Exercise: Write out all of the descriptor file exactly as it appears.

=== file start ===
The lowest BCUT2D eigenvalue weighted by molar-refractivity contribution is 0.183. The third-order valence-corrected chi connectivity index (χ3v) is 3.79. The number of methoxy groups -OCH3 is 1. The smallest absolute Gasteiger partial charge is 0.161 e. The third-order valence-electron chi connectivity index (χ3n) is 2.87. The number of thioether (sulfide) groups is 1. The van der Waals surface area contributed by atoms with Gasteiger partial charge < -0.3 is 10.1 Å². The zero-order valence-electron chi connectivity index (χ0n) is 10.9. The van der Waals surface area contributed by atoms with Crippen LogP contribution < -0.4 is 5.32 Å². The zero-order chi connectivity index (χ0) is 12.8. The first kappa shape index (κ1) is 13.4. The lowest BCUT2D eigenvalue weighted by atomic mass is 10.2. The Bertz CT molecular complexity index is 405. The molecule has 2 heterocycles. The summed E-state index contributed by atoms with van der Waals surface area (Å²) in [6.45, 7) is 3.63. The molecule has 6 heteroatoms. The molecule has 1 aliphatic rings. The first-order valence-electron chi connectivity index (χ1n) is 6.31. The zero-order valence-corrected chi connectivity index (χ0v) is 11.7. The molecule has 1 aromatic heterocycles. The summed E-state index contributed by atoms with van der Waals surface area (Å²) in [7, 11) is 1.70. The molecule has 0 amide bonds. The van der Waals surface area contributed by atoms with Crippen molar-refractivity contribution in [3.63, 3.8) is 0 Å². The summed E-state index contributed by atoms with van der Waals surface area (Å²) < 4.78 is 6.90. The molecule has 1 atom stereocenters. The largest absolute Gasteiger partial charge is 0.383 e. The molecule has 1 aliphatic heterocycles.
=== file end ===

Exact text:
The lowest BCUT2D eigenvalue weighted by molar-refractivity contribution is 0.183. The third-order valence-corrected chi connectivity index (χ3v) is 3.79. The number of methoxy groups -OCH3 is 1. The smallest absolute Gasteiger partial charge is 0.161 e. The third-order valence-electron chi connectivity index (χ3n) is 2.87. The number of thioether (sulfide) groups is 1. The van der Waals surface area contributed by atoms with Gasteiger partial charge < -0.3 is 10.1 Å². The zero-order valence-electron chi connectivity index (χ0n) is 10.9. The van der Waals surface area contributed by atoms with Crippen LogP contribution < -0.4 is 5.32 Å². The zero-order chi connectivity index (χ0) is 12.8. The first kappa shape index (κ1) is 13.4. The lowest BCUT2D eigenvalue weighted by atomic mass is 10.2. The Bertz CT molecular complexity index is 405. The molecule has 2 heterocycles. The summed E-state index contributed by atoms with van der Waals surface area (Å²) in [6.45, 7) is 3.63. The molecule has 6 heteroatoms. The molecule has 1 aliphatic rings. The first-order valence-electron chi connectivity index (χ1n) is 6.31. The zero-order valence-corrected chi connectivity index (χ0v) is 11.7. The molecule has 1 aromatic heterocycles. The summed E-state index contributed by atoms with van der Waals surface area (Å²) in [7, 11) is 1.70. The molecule has 0 amide bonds. The van der Waals surface area contributed by atoms with Crippen molar-refractivity contribution in [3.63, 3.8) is 0 Å². The summed E-state index contributed by atoms with van der Waals surface area (Å²) < 4.78 is 6.90. The molecule has 1 atom stereocenters. The largest absolute Gasteiger partial charge is 0.383 e. The molecule has 1 aliphatic heterocycles.